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Today on “Political Rewind,” repeal and replace ... with what?  The Republicans have rolled out their healthcare plan but it's a hard sell even within the party. We take a deep dive into the perplexing problems that a national health care plan means with Andy Miller of Georgia Health News.  

Vice President Pence has yet to begin a promised investigation into allegations by President Trump that millions of people voted illegally in November. But that hasn't stopped state lawmakers from taking action they say would limit voter fraud, even though the president's claims have been widely discredited.

Legislation to tighten voter ID and other requirements has already been introduced in about half the states this year. And in statehouse after statehouse, the debate has had a familiar ring.

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The Republican health care overhaul working its way through the House is opposed by Democrats and by many Republican conservatives. It's none too popular with the people on the front lines of health care, either — including doctors, nurses and hospitals.

The chief medical officer of Medicaid, Dr. Andrey Ostrovsky, tweeted out his opposition on Wednesday. "Despite political messaging from others at HHS, I align with the experts ... in opposition to #AHCA," the career staffer said.

Skeptics Mull Trump Wiretapping Allegation

Mar 9, 2017

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Got questions about the GOP plan to overhaul federal health law? Join us on Twitter Thursday 12-1 p.m. ET for our #ACAchat. Kaiser's Julie Rovner, NPR's Alison Kodjak and health policy analysts of various political persuasions will be online discussing how the Republican plan could work, who wins and who loses. See you there!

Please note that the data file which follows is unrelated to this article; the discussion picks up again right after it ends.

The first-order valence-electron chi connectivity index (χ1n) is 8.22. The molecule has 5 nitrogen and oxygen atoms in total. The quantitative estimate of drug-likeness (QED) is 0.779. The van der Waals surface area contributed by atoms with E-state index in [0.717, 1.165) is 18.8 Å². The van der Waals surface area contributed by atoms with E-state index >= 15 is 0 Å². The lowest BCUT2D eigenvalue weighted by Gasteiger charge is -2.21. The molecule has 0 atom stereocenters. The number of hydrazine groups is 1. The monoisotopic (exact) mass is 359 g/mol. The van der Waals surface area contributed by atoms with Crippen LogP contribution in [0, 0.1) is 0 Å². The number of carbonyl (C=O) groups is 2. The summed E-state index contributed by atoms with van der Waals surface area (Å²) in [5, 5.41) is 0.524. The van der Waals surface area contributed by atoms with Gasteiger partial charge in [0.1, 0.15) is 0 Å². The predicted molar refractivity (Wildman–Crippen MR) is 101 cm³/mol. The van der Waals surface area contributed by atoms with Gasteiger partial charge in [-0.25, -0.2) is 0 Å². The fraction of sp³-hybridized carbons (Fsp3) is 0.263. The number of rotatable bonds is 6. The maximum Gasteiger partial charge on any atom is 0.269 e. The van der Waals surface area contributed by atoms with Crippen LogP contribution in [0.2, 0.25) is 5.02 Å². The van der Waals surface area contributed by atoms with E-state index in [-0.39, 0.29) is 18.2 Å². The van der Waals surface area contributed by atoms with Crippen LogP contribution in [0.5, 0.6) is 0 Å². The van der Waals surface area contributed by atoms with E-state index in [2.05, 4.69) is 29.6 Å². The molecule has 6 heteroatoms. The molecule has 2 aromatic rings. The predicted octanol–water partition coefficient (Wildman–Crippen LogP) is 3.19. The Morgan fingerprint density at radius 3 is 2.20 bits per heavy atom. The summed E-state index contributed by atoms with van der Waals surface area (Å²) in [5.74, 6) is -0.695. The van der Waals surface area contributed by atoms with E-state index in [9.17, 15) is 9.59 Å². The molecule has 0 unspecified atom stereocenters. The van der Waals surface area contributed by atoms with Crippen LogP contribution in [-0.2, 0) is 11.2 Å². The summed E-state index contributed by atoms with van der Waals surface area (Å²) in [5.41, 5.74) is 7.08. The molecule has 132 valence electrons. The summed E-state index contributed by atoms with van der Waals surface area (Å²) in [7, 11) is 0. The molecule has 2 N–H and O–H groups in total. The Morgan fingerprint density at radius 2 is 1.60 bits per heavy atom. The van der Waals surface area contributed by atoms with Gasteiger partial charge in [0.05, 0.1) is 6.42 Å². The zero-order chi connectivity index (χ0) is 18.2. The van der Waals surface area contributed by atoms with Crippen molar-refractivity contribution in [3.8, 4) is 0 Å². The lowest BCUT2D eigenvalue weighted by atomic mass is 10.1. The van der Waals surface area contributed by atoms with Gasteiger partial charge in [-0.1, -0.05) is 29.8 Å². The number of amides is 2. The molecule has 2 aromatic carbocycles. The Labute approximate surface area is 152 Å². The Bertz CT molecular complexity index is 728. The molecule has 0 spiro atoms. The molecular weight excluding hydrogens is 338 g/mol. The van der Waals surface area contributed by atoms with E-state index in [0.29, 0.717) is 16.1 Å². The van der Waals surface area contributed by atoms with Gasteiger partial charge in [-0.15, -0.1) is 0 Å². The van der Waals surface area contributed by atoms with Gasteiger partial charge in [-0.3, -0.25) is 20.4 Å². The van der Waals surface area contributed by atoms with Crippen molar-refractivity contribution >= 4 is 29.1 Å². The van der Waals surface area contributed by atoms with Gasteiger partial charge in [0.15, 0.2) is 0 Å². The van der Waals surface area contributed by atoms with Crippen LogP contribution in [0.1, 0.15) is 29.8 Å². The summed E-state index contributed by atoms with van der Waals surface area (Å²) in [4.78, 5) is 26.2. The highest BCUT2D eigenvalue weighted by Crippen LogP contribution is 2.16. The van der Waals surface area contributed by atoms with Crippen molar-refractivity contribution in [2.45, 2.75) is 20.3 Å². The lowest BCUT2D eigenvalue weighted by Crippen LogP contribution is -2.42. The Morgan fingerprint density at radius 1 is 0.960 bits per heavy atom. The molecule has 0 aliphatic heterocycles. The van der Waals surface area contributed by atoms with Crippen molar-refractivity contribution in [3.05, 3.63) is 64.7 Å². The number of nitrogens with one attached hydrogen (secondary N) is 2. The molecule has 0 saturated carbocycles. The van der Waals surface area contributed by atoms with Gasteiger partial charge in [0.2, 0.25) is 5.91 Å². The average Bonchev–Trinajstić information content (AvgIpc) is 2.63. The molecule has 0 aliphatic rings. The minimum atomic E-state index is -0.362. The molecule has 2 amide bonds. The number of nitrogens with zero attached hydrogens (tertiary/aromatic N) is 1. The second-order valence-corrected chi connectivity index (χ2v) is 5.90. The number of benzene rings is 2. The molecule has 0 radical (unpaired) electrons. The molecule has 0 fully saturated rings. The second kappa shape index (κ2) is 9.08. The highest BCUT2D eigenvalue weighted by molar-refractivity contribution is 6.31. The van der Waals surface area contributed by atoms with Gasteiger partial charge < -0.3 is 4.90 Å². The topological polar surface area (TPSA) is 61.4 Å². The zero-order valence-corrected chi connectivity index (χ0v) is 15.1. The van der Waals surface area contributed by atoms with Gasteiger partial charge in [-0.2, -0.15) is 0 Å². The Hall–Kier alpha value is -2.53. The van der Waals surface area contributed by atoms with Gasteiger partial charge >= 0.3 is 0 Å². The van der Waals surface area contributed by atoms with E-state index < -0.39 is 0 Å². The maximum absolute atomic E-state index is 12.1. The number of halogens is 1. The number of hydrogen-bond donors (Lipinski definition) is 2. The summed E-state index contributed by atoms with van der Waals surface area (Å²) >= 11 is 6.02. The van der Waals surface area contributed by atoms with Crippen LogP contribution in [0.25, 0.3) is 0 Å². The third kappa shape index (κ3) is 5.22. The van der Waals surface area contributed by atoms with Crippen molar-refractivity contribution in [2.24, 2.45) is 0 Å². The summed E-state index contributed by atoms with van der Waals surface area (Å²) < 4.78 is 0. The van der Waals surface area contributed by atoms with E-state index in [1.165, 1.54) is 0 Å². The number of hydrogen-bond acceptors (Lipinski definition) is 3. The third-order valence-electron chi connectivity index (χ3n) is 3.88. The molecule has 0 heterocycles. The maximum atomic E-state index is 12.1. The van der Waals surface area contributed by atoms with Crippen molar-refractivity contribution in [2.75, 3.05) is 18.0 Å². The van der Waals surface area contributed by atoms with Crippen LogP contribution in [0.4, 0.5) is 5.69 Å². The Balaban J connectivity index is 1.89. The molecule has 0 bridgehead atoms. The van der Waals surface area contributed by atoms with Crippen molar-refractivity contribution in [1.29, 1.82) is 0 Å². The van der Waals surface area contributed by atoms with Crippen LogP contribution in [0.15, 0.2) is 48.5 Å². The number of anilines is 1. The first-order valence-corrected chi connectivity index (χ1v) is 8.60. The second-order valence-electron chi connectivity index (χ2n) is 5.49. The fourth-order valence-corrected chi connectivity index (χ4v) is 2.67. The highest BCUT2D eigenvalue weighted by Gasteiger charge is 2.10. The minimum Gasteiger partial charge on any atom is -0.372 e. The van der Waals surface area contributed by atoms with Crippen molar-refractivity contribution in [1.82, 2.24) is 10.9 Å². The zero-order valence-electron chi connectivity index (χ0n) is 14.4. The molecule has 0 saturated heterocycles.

After literally years of promises, House Republicans have a bill they say will "repeal and replace" the Affordable Care Act.

On a cold Friday morning, more than 50 people sit in the auditorium of the Benjamin Franklin Health Science Academy in Brooklyn. Many have small children fidgeting on their laps.

North Korea again tested ballistic missiles this week, firing four of them into the waters near Japan. Just days later, the U.S. military announced that part of a controversial missile defense system arrived at Osan Air Base in South Korea for deployment as early as April.

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At least twice now, President Trump's White House has walked away from his claims, made without evidence, by saying they must be investigated. One was his claim about being wiretapped. The other was a claim in January about millions of illegal voters in the election.

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Trump, Democrats Look For Common Ground On Drug Prices

Mar 8, 2017

For years, congressional Democrats have tried to pass legislation to allow Medicare to negotiate prescription drug prices for millions of beneficiaries.

Now, they believe they have a not-so-secret weapon: President Donald J. Trump.